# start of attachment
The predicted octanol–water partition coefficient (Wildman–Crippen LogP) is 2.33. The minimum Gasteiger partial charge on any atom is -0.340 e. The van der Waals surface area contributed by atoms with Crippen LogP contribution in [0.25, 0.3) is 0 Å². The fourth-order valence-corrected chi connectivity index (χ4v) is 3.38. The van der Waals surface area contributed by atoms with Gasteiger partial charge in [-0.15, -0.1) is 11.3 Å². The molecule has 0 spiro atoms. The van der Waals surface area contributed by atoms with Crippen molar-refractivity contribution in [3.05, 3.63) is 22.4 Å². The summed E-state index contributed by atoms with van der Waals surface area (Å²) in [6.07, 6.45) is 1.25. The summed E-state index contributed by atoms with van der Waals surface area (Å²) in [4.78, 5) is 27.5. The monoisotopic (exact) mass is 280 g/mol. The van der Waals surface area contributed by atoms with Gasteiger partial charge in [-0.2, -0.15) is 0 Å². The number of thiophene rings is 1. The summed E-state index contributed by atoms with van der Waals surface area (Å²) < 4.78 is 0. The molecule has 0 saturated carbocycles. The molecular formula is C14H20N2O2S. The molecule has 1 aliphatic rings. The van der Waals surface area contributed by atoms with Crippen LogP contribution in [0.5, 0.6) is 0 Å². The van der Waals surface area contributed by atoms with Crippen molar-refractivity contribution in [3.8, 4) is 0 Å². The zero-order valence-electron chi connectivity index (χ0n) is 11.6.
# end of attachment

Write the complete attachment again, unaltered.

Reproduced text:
The predicted octanol–water partition coefficient (Wildman–Crippen LogP) is 2.33. The minimum Gasteiger partial charge on any atom is -0.340 e. The van der Waals surface area contributed by atoms with Crippen LogP contribution in [0.25, 0.3) is 0 Å². The fourth-order valence-corrected chi connectivity index (χ4v) is 3.38. The van der Waals surface area contributed by atoms with Gasteiger partial charge in [-0.15, -0.1) is 11.3 Å². The molecule has 0 spiro atoms. The van der Waals surface area contributed by atoms with Crippen molar-refractivity contribution in [3.05, 3.63) is 22.4 Å². The summed E-state index contributed by atoms with van der Waals surface area (Å²) in [6.07, 6.45) is 1.25. The summed E-state index contributed by atoms with van der Waals surface area (Å²) in [4.78, 5) is 27.5. The monoisotopic (exact) mass is 280 g/mol. The van der Waals surface area contributed by atoms with Gasteiger partial charge in [-0.2, -0.15) is 0 Å². The number of thiophene rings is 1. The summed E-state index contributed by atoms with van der Waals surface area (Å²) < 4.78 is 0. The molecule has 0 saturated carbocycles. The molecular formula is C14H20N2O2S. The molecule has 1 aliphatic rings. The van der Waals surface area contributed by atoms with Crippen LogP contribution in [0.5, 0.6) is 0 Å². The van der Waals surface area contributed by atoms with Crippen molar-refractivity contribution in [3.8, 4) is 0 Å². The zero-order valence-electron chi connectivity index (χ0n) is 11.6.